Installshield and Start menu shortcuts
To this day I see modern-day installers that automatically installs itself into my Start->Programs without my explicit permission; now, I understand that the majority of people want this feature, however there's some that don't -- namely me. Up until recently(recently as in, its appeared within the last few years) you simply couldn't tell it not to, which reeks very bad usability programming in my book. More specifically, when it comes to the 'dreaded' InstallShield and its 10-second-wait to create two shortcuts.
I used to agree with you, but I was convinced by the following logic: only a very small percentage of people don't want new programs added to the start menu, and those people can certainly remove the program after the fact. It's so easy to remove something from the start menu that this is barely a burden. So the question is, do you make the 98% of the people in the world answer a question for the benefit of saving a second for the 2%. Remember, every time you ask a question, people have to sit there and think about what they want. Ask too many questions, and SETUP becomes a painful process.
In many organizations, it's actually a marketing decision. The suits want their program up in front of the user - that's the same reason you get unnecessary desktop icons. Usability be damned.
As Joel has pointed out this is meant as a convenience for your 'average user'. You can add a UI to most of the installer programs to do exactly what you want to do ( in fact most games and the like give an option for desk top icons and the code can be extended to the start menu items as well). It is purely a marketing decidsion in most shrink-rap shops (You want our product so You will get our way). The 10 sec wait for menu item is not true... it is also writing a group of registry entries (often automatic COM registration, uninstall and program information) And the more COM objects the longer the wait.
A Software Build
Although I'm a power user I like (or is that rely) on the fact that a program puts it's icon in the start menu. If it didn't, I'd have to hunt through program files to find it, create a shortcut, rename it to something useful, and put it where I want it.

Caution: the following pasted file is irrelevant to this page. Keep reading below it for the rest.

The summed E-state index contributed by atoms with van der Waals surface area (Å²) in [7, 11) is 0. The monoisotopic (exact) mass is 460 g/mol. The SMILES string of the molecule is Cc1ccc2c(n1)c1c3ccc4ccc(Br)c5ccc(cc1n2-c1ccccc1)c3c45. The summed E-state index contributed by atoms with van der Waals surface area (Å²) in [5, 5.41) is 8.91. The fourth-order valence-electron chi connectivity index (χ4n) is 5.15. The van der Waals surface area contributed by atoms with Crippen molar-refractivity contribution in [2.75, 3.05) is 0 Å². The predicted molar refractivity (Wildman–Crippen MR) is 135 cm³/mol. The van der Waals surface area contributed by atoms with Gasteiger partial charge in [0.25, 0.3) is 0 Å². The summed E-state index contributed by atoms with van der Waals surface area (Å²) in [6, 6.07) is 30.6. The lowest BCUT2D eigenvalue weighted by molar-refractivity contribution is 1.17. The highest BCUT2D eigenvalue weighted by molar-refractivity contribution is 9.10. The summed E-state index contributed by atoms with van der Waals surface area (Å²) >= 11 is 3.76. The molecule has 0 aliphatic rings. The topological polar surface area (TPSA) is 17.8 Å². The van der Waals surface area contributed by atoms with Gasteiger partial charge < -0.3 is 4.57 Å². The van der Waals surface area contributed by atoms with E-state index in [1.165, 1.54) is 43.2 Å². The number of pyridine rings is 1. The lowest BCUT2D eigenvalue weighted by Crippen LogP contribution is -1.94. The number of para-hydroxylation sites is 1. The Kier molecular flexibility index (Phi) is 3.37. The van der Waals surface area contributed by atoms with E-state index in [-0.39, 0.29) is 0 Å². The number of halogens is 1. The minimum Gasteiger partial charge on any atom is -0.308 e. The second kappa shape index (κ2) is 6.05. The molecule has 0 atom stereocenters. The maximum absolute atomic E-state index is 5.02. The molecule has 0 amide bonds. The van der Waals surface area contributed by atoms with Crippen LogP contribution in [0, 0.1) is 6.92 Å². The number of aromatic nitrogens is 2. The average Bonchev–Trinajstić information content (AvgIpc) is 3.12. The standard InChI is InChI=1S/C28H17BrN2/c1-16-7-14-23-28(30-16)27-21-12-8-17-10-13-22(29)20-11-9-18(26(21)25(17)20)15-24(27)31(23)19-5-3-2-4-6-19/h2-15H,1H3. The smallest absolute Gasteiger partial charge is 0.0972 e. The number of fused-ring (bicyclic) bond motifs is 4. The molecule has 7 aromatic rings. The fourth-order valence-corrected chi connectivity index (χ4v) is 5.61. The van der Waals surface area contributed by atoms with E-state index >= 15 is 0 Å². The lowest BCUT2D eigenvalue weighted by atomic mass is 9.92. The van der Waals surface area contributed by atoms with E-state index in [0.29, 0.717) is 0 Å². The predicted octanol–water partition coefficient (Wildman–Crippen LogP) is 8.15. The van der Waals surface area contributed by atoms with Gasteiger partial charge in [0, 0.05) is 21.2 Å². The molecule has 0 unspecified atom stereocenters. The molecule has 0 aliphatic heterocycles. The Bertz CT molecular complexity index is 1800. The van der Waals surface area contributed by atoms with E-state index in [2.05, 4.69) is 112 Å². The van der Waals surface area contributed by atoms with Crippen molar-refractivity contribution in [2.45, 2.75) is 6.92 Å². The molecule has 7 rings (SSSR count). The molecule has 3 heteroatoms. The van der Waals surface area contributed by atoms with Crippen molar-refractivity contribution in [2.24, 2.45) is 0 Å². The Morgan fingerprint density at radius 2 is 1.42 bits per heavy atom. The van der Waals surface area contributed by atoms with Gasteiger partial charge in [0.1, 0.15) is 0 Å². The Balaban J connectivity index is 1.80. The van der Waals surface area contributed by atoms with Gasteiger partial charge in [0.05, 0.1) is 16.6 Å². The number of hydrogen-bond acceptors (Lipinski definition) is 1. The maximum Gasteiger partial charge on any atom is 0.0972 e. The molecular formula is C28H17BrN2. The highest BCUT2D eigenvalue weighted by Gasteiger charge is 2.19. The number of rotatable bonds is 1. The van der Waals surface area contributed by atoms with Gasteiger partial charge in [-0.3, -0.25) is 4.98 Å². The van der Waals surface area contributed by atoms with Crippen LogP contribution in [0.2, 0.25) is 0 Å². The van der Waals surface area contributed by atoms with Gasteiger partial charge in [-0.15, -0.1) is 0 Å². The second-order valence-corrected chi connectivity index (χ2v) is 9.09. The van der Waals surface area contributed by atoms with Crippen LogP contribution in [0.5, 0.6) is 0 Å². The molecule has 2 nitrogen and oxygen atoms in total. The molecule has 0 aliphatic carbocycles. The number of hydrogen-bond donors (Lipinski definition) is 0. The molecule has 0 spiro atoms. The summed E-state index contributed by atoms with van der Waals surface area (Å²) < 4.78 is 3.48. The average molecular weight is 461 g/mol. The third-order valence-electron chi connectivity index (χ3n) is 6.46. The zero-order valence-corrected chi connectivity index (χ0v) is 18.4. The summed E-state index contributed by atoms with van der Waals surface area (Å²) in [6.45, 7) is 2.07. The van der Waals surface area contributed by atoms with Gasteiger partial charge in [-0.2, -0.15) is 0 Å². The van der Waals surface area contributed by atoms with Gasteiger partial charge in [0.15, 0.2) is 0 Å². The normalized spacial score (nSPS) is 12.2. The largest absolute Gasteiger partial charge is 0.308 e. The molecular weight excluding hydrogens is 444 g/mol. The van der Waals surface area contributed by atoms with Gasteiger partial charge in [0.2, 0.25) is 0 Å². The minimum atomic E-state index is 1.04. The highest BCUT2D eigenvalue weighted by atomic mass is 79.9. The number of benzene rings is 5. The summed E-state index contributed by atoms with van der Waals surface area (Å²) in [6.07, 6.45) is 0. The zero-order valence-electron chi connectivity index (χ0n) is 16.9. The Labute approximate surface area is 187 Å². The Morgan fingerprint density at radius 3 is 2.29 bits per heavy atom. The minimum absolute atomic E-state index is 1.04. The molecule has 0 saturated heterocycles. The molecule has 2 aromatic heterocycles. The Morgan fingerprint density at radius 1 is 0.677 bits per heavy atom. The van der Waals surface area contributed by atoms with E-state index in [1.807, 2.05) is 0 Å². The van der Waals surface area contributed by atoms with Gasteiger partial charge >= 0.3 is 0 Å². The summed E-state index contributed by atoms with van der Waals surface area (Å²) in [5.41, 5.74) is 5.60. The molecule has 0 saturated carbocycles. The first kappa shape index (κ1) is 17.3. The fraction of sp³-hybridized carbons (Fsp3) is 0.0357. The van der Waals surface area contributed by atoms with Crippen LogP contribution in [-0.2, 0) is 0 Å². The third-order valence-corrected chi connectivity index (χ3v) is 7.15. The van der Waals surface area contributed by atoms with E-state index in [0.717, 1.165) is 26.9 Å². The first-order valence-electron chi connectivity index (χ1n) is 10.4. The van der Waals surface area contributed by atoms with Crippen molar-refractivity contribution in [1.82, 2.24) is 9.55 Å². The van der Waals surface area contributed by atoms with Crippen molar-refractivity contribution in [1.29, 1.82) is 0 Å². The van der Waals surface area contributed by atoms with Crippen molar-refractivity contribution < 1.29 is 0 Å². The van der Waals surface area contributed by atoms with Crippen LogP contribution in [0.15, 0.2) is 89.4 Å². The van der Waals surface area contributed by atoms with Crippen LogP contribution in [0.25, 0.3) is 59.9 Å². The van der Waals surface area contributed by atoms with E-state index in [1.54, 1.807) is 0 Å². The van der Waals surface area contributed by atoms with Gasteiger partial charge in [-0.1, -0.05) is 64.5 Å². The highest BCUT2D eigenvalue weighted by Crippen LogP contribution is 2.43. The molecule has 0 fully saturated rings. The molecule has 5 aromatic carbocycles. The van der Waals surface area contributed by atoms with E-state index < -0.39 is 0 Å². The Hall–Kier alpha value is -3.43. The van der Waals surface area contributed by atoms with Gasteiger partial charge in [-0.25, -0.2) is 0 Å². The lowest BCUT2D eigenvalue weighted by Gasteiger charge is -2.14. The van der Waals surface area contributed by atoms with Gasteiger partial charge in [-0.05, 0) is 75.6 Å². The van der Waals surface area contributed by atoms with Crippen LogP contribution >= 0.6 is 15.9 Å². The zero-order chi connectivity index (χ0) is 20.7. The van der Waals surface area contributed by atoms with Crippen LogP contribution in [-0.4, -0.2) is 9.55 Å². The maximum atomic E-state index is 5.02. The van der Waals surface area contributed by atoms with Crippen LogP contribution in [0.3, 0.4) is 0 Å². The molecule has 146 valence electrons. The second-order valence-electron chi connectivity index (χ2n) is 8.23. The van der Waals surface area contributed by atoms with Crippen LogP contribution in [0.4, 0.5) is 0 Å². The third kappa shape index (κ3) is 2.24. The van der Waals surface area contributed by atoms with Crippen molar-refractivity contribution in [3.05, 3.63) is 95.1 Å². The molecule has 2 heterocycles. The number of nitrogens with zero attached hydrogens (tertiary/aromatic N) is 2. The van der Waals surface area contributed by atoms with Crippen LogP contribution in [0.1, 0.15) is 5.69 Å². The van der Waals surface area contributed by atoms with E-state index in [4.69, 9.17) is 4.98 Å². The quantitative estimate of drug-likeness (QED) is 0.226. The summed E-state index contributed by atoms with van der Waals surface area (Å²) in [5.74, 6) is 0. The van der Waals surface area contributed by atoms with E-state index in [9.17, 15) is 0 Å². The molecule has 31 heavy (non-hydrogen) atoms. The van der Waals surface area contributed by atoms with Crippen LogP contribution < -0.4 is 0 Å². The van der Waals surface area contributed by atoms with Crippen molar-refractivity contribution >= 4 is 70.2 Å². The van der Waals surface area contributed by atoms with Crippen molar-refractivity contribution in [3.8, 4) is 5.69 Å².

I think there are two classes of applications. One class should automatically place itself in the start menu. The other should ask.
One trick that I use (and many of you probably do as well) is not to categorize your programs in "Programs" rather categories them right under the start menu (the menu items appear above Programs). In XP, this only works with the classic start menu.
Why wouldn't you want shortcuts in the Start menu? How else are you going to run what you installed (with the exception of those apps that you only use through associations)? If you use Explorer or the command line to run stuff then why do you care what's on the Start menu? It's trivial to delete desktop and Start menu items if you don't want them.
Selecting where in the tree menu items will appear is no more complicated than selecting where on the drive files are installed. The functions are quite similar. 'Burdening' the user with one decision is OK but the other is too complicated !?! Something wrong with the logic here. The 'too complicated for the user' argument doesn't wash. If you can ask them where to install the files, it's logical to ask them where would you like the menu items - providing defaults (as is usual) in both cases for those that want to use them.
Two things I really hate about installed software shortcuts:
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